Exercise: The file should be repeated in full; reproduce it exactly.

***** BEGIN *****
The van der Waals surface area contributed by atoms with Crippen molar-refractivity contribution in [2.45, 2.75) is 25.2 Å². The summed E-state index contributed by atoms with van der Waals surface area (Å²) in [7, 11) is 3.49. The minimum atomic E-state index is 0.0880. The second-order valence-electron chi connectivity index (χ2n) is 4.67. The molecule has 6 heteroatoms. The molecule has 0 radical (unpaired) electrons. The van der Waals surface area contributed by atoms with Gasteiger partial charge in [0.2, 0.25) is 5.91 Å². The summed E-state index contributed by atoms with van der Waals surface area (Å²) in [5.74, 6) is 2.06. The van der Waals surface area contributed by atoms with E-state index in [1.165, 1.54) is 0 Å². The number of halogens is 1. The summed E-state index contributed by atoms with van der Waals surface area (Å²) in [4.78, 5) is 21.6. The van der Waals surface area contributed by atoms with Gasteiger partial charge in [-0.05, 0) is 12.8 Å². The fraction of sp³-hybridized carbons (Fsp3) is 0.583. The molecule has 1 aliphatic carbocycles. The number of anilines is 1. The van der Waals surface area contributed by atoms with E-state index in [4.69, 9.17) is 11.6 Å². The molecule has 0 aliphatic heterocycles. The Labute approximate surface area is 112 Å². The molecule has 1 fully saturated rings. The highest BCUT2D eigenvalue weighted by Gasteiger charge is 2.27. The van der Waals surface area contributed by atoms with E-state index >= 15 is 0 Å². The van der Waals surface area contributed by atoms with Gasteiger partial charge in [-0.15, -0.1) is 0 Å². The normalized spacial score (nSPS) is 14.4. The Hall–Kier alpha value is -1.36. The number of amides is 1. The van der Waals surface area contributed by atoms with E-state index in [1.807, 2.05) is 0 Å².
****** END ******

The van der Waals surface area contributed by atoms with Crippen molar-refractivity contribution in [2.45, 2.75) is 25.2 Å². The summed E-state index contributed by atoms with van der Waals surface area (Å²) in [7, 11) is 3.49. The minimum atomic E-state index is 0.0880. The second-order valence-electron chi connectivity index (χ2n) is 4.67. The molecule has 6 heteroatoms. The molecule has 0 radical (unpaired) electrons. The van der Waals surface area contributed by atoms with Gasteiger partial charge in [0.2, 0.25) is 5.91 Å². The summed E-state index contributed by atoms with van der Waals surface area (Å²) in [5.74, 6) is 2.06. The van der Waals surface area contributed by atoms with E-state index in [1.165, 1.54) is 0 Å². The number of halogens is 1. The summed E-state index contributed by atoms with van der Waals surface area (Å²) in [4.78, 5) is 21.6. The van der Waals surface area contributed by atoms with Gasteiger partial charge in [-0.05, 0) is 12.8 Å². The fraction of sp³-hybridized carbons (Fsp3) is 0.583. The molecule has 1 aliphatic carbocycles. The number of anilines is 1. The van der Waals surface area contributed by atoms with E-state index in [4.69, 9.17) is 11.6 Å². The molecule has 0 aliphatic heterocycles. The Labute approximate surface area is 112 Å². The molecule has 1 fully saturated rings. The highest BCUT2D eigenvalue weighted by Gasteiger charge is 2.27. The van der Waals surface area contributed by atoms with E-state index >= 15 is 0 Å². The van der Waals surface area contributed by atoms with Gasteiger partial charge in [-0.15, -0.1) is 0 Å². The normalized spacial score (nSPS) is 14.4. The Hall–Kier alpha value is -1.36. The number of amides is 1. The van der Waals surface area contributed by atoms with E-state index in [1.807, 2.05) is 0 Å².